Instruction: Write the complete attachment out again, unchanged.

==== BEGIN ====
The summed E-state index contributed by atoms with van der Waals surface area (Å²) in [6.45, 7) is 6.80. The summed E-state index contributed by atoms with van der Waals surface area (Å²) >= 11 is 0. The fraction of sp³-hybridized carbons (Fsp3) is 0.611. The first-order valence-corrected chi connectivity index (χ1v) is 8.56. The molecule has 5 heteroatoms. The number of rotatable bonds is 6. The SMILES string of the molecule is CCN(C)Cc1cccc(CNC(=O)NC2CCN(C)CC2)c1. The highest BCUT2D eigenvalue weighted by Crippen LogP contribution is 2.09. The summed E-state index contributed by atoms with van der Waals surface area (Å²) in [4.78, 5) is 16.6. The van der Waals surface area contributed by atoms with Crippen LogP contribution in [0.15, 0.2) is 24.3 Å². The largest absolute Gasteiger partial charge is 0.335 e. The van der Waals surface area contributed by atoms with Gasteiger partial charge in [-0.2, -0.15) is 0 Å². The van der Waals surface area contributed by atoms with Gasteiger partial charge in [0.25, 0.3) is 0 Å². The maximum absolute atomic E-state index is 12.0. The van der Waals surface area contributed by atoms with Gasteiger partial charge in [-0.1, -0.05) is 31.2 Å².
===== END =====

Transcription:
The summed E-state index contributed by atoms with van der Waals surface area (Å²) in [6.45, 7) is 6.80. The summed E-state index contributed by atoms with van der Waals surface area (Å²) >= 11 is 0. The fraction of sp³-hybridized carbons (Fsp3) is 0.611. The first-order valence-corrected chi connectivity index (χ1v) is 8.56. The molecule has 5 heteroatoms. The number of rotatable bonds is 6. The SMILES string of the molecule is CCN(C)Cc1cccc(CNC(=O)NC2CCN(C)CC2)c1. The highest BCUT2D eigenvalue weighted by Crippen LogP contribution is 2.09. The summed E-state index contributed by atoms with van der Waals surface area (Å²) in [4.78, 5) is 16.6. The van der Waals surface area contributed by atoms with Crippen LogP contribution in [0.15, 0.2) is 24.3 Å². The largest absolute Gasteiger partial charge is 0.335 e. The van der Waals surface area contributed by atoms with Gasteiger partial charge in [-0.2, -0.15) is 0 Å². The van der Waals surface area contributed by atoms with Gasteiger partial charge in [0.25, 0.3) is 0 Å². The maximum absolute atomic E-state index is 12.0. The van der Waals surface area contributed by atoms with Gasteiger partial charge in [-0.1, -0.05) is 31.2 Å².